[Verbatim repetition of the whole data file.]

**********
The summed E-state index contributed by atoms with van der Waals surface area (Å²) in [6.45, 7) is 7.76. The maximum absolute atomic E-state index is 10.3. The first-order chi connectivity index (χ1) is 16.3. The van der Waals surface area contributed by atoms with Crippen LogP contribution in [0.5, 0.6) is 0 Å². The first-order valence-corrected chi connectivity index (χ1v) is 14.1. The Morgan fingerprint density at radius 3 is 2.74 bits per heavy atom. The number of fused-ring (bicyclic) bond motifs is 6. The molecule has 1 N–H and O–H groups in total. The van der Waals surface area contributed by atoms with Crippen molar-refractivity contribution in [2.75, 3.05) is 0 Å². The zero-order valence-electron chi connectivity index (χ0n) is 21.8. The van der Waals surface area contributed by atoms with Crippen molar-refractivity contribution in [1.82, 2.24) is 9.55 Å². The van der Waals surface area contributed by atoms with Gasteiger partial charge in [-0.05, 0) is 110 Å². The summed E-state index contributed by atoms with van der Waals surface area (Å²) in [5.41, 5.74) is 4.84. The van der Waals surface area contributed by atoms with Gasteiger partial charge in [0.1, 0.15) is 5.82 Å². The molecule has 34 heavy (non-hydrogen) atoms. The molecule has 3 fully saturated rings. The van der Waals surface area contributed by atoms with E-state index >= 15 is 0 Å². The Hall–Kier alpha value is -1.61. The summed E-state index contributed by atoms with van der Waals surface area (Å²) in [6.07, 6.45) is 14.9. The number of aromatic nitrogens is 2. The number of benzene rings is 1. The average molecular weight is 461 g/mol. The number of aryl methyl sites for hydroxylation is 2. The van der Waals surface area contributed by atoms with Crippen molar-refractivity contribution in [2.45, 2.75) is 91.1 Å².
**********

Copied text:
The summed E-state index contributed by atoms with van der Waals surface area (Å²) in [6.45, 7) is 7.76. The maximum absolute atomic E-state index is 10.3. The first-order chi connectivity index (χ1) is 16.3. The van der Waals surface area contributed by atoms with Crippen LogP contribution in [0.5, 0.6) is 0 Å². The first-order valence-corrected chi connectivity index (χ1v) is 14.1. The Morgan fingerprint density at radius 3 is 2.74 bits per heavy atom. The number of fused-ring (bicyclic) bond motifs is 6. The molecule has 1 N–H and O–H groups in total. The van der Waals surface area contributed by atoms with Crippen molar-refractivity contribution in [2.75, 3.05) is 0 Å². The zero-order valence-electron chi connectivity index (χ0n) is 21.8. The van der Waals surface area contributed by atoms with Crippen molar-refractivity contribution in [1.82, 2.24) is 9.55 Å². The van der Waals surface area contributed by atoms with Gasteiger partial charge in [-0.05, 0) is 110 Å². The summed E-state index contributed by atoms with van der Waals surface area (Å²) in [5.41, 5.74) is 4.84. The van der Waals surface area contributed by atoms with Gasteiger partial charge in [0.1, 0.15) is 5.82 Å². The molecule has 34 heavy (non-hydrogen) atoms. The molecule has 3 fully saturated rings. The van der Waals surface area contributed by atoms with E-state index >= 15 is 0 Å². The Hall–Kier alpha value is -1.61. The summed E-state index contributed by atoms with van der Waals surface area (Å²) in [6.07, 6.45) is 14.9. The number of aromatic nitrogens is 2. The number of benzene rings is 1. The average molecular weight is 461 g/mol. The number of aryl methyl sites for hydroxylation is 2. The van der Waals surface area contributed by atoms with Crippen molar-refractivity contribution in [2.45, 2.75) is 91.1 Å².